6. Repeat the movement.

15.🤜Negative Chin-up 15 seconds

Since you have gained much strength from you eccentric work, we’ll do more of those to fully maximize the gains for the exercise.

The execution is very much similar to the previous exercise but the negative phase is done in a slower tempo. The slower tempo allows for more time under tension. With the amount of time your muscle is under stress, your body will be able to recruit more muscles for more strength.

👍How to perform:

  1. Begin by jumping up to the bar and gripping with an underhand hold.
  2. Hang straight.
  3. Pull chin up over bar, elbows bent and arms close to the body.
  4. Hold the position for specified time.
  5. Slowly lower and let arms straighten over 15 seconds.

16.🤜Negative Pull-up 15 seconds

I want you to push (or rather pull) this time a little bit more because you’re very close to getting your body perfect for proper pull-up exercise.

Same thing here with the last exercise only with the pull-up position. Keep everything tight and hold for 15 seconds.

This exercise maximizes your lats muscle growth and of course, the other synergist muscles as well.

👍How to perform:

  1. Begin by jumping up to the bar and gripping with an underhand hold.
  2. Hang straight.
  3. Pull chin up over bar, elbows bent and arms close to the body.
  4. Slowly lower and let arms straighten over 15 seconds.
  5. Repeat per specified repetitions.

16.🤜Bent Arm 90 Degree Hold

Now that we got stronger in the top position and the negative phase, let train the arguably most difficult position of the pull-up: the middle half of the pull-up motion.

The middle position is where most people struggle to get pass through. After having their arms at a 90-degree angle, they drop down and count that as a full pull-up.

No, that’s not yet a proper regular full-range of motion pull-up, but that’s a good start. You can strengthen the 90-degree position in order to get stronger and move beyond the 90-degree angle.

👍How to perform:

  1. Hold the hanging bar with normal grip and hands placed slightly more than shoulder-width apart.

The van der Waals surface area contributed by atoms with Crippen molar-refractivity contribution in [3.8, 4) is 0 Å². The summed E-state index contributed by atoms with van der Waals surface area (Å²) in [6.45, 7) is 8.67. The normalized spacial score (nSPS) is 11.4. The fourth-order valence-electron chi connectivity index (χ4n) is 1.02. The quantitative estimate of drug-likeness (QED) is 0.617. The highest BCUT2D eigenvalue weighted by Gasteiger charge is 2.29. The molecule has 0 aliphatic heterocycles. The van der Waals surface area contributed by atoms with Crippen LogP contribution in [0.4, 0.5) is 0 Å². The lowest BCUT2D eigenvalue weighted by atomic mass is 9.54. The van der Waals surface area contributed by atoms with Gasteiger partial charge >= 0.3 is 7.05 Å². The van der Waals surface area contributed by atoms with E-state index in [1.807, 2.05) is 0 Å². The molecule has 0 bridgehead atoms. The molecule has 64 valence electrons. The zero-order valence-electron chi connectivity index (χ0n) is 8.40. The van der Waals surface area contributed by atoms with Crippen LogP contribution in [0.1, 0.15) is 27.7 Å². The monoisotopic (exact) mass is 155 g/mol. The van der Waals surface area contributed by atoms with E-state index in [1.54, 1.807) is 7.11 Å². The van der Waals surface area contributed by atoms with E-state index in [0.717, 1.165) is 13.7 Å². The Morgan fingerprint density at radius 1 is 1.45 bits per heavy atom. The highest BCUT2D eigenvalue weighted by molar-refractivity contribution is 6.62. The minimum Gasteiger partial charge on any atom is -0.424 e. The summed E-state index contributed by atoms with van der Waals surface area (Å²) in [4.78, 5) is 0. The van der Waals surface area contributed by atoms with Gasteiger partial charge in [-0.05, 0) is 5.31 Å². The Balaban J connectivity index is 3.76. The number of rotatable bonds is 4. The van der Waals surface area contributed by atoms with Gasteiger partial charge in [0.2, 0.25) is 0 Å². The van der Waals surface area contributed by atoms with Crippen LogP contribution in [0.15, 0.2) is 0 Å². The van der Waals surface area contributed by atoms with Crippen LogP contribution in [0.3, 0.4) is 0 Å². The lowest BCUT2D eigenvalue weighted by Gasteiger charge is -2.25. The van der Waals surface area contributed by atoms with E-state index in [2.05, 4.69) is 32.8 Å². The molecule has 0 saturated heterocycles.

2. Pull yourself up till the elbows are bent to 90 degrees and pointed outwards.
  3. Hang in this position with your back straight and knees slightly bent so that the feet are off the floor. Cross your ankles.
  4. Hold this position for specified time.
  5. Feel the tension in the biceps, shoulders and chest muscles. Keep the abs tight throughout the hold.
  6. Keep low back straight and abs tight throughout the movements.
  7. Come down slowly to starting position. Keep low back straight and abs tight throughout the movement.
  8. Repeat the above steps.

🎯To sum it all up:

 

Anyone can learn to do a pull-up, even you! You just need to follow the right progression and stay consistent with your training. Make pull-ups a priority in your workout routine.

Below are the best exercises to finally get your first pull-up:

  1. Wide Arm Pulls
  2. Close Arm Pulls
  3. Dead Hang
  4. Jumping Pull-ups
  5. Leg Assisted Chin Over Bar Hold
  6. Chin Over The Bar Hold
  7. Leg Assisted Pull-up Hold
  8. Pull-up Hold
  9. Leg Assisted Pull-up
  10. One Leg Assisted Pull-up
  11. Assisted Negative Chin-up
  12. Assisted Negative Pull-up
  13. Negative Chin-up
  14. Negative Pull-up
  15. Negative Chin-up 15 Seconds
  16. Negative Pull-up 15 Seconds
  17. Bent Arm 90 Degree Hold

Looks a handful of exercises but it’s needed in order to get stronger. Don’t get discouraged and intimidated. With smart and hard work, you will get your chin over the bar with ease.

Remember that you don’t have to be strict in following these exercises. You can skip some of it your body is strong enough that the exercise isn’t really challenging enough for you.

As said earlier, PERSONALIZATION is still the key in your training regimen so start with the most challenging but doable exercise for you. From there, train consistently.

But also, we have to remind you that you don’t need to stop and forget the exercise once you have mastered it. All these exercises can still be scaled into a more difficult variation so you can maximize your gains from the exercise and get stronger with your pull-ups. For example, the first exercise, the wide horizontal pulls, can be done in a fully horizontal position for the more advanced athletes. This produces more gains in the long run.

Once you have mastered the last exercise, you can try for yourself if you can finally do a pull- up. From there, you’ll open more doors for additional challenges.

Let us know in the comment section below where you are in your pull-up journey.